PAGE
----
Sunday, June 30, 2019

An after effect


The usual treatment for prostate cancer these days is injections of a testosterone antagonist -- degarelix in my case.  You get an initial high dose followed  by much lower doses at one month intervals

I had the initial dose in the form of two injections on Wednesday 26th.  Within hours the injection sites had become very painful and I was much inhibited from getting about as most movement was painful.  It is only now on Sunday that the pain has abated to a trivial level.  I expected the healing to be almost overnight but that was not to be

Apparently some pain is normal but I suspect that the nurse who did the injections did not do it quite right. One injection was much more painful than the other. I will ask my GP to supervise it next time.

Saturday, June 29, 2019

Savings (frugality) is the key to having money when you need it

I mentioned some days ago the importance of putting money aside in your youth for a rainy day in your latter years. There is a lot of medical rain in your latter years and medical rain can be particularly expensive.  So I thought I might set down some notes about what I did to put money aside.

I have been frugal from childhood.  Frugality was preached to me at my Presbyterian Sunday school and I took to it like a duck to water. So as a kid I saved my 2/- per week pocket money rather than spending it on confectionery  -- which is what most of my peers did.  Though I would always buy the latest "Phantom" comics. But every now and again, my mother would borrow the money in my money box to buy family needs.  How poor can you be when you have to borrow the money in your kid's money box in order to put dinner on the table? My mother's purchases were almost all from convenience stores so she just did not have a frugal mind.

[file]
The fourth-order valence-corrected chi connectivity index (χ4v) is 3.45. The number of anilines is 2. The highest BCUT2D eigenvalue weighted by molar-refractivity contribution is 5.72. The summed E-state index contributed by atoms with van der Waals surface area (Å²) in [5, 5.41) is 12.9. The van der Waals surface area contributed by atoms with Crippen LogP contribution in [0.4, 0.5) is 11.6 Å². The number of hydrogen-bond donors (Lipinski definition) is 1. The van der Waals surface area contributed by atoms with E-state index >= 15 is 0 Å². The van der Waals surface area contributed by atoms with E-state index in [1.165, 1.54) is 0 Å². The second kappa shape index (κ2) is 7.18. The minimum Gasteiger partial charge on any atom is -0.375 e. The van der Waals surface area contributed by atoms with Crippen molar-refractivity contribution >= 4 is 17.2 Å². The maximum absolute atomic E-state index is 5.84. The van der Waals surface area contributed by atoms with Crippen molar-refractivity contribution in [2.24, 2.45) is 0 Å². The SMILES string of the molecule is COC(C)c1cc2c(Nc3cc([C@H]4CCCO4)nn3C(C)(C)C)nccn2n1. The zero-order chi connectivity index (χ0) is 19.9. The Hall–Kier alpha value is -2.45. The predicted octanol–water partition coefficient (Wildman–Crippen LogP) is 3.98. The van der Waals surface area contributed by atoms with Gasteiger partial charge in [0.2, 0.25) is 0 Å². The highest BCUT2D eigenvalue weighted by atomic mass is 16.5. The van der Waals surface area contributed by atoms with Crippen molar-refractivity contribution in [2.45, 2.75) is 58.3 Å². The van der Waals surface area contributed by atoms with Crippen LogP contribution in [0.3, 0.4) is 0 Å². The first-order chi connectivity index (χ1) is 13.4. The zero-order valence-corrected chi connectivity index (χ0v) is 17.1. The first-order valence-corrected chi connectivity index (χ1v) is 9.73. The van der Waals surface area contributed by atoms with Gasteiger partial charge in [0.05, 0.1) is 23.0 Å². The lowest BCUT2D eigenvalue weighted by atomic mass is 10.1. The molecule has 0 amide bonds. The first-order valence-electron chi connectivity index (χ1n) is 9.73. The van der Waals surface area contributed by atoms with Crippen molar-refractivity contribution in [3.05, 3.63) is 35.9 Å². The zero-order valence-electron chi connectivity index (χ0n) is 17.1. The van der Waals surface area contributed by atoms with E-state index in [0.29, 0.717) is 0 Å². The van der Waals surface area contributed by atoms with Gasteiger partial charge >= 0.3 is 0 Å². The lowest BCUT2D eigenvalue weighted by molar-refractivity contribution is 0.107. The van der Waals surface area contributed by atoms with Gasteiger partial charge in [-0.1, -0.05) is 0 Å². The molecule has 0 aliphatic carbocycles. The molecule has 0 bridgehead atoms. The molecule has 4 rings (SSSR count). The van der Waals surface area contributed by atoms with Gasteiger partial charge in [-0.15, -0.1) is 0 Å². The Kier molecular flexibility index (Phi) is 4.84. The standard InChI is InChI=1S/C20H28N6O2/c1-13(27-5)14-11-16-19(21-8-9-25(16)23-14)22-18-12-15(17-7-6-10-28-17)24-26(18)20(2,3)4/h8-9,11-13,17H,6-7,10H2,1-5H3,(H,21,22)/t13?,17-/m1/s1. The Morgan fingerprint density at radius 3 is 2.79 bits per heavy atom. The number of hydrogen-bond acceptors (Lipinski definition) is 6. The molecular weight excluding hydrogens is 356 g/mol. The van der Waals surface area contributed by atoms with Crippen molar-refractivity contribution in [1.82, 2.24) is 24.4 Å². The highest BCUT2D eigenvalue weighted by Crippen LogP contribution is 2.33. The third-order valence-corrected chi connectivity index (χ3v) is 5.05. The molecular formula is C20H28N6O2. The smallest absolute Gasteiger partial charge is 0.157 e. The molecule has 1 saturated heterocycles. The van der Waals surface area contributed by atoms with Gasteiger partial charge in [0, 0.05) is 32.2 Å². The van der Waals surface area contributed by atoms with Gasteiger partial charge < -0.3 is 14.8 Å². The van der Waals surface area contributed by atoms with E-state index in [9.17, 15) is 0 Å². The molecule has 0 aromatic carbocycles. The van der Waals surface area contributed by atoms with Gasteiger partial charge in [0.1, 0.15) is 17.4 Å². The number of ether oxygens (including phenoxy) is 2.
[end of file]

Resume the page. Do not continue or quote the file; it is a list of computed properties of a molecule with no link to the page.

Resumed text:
So I have always lived simply and very economically, which has left me in a very comfortable situation in my old age.

The high point of my frugality came during my student days, when I lived on skim milk plus a few vitamins for around six months.  I bought the skim milk from the local dairy factory in the form of a 56lb paper sack of dried skim milk, which was almost a give-away product at that time but was very nutritious all the same.  So in modern terms my food bill was something like $5 per week.  It was ridiculously small.  As the recipient of a government scholarship to go to university I had a small living allowance and I saved virtually the whole of my allowance at that time -- and also remained in perfect health.

With my savings much reinforced, I gave that up after a while,  and moved back on to a more normal but still economical diet featuring a lot of cheese sandwiches.  I still like a slab of cheese on a fresh bread roll. Did you know that a dollop of plum jam on top of the cheese in your cheese sandwich really lifts it?  Plum jam has always been the cheapest jam.

There are many ways you can have a good and healthy diet for a small cost -- with anything featuring eggs being high on the list.  A 3-egg omelette makes a very good breakfast, with the eggs costing you a total of around one dollar only. And oats for making porridge are also very cheap. I still like a nice plate of porridge on occasions.  And you can often get day-old bread for a song.  It makes great toast.

These days my frugality consists of buying most of my groceries as "specials" and "markdowns" from my local supermarket.  And I buy most of my alcohol in the form of Vodka, which is generally the cheapest of spirits. And if I eat out, I eat at ethnic restaurants, which often give me amazingly good dinners for a very modest price.

And I am not seized with the vice of old age:  Travel.  Travel can be very expensive but I did all I want of that when I was younger and highly paid.

So I now spend very little on myself and give about half of my income away to friends, relatives and conservative causes.


Tuesday, June 25, 2019

An unusually interesting two days


Over the years I have had quite a few tests to see if I have prostate cancer -- and all have come back negative.  I suspected that it had finally got me now that I am 75, however.  I am in the middle of the age range where it is most usually detected.  So Thursday last I went and saw my GP, who ordered some tests for me.  I had the blood test that day plus an ultrasound on Friday. And on Monday I had another scan, a PET scan (nuclear medicine) which lights up your insides.  Nothing to do with cats and dogs.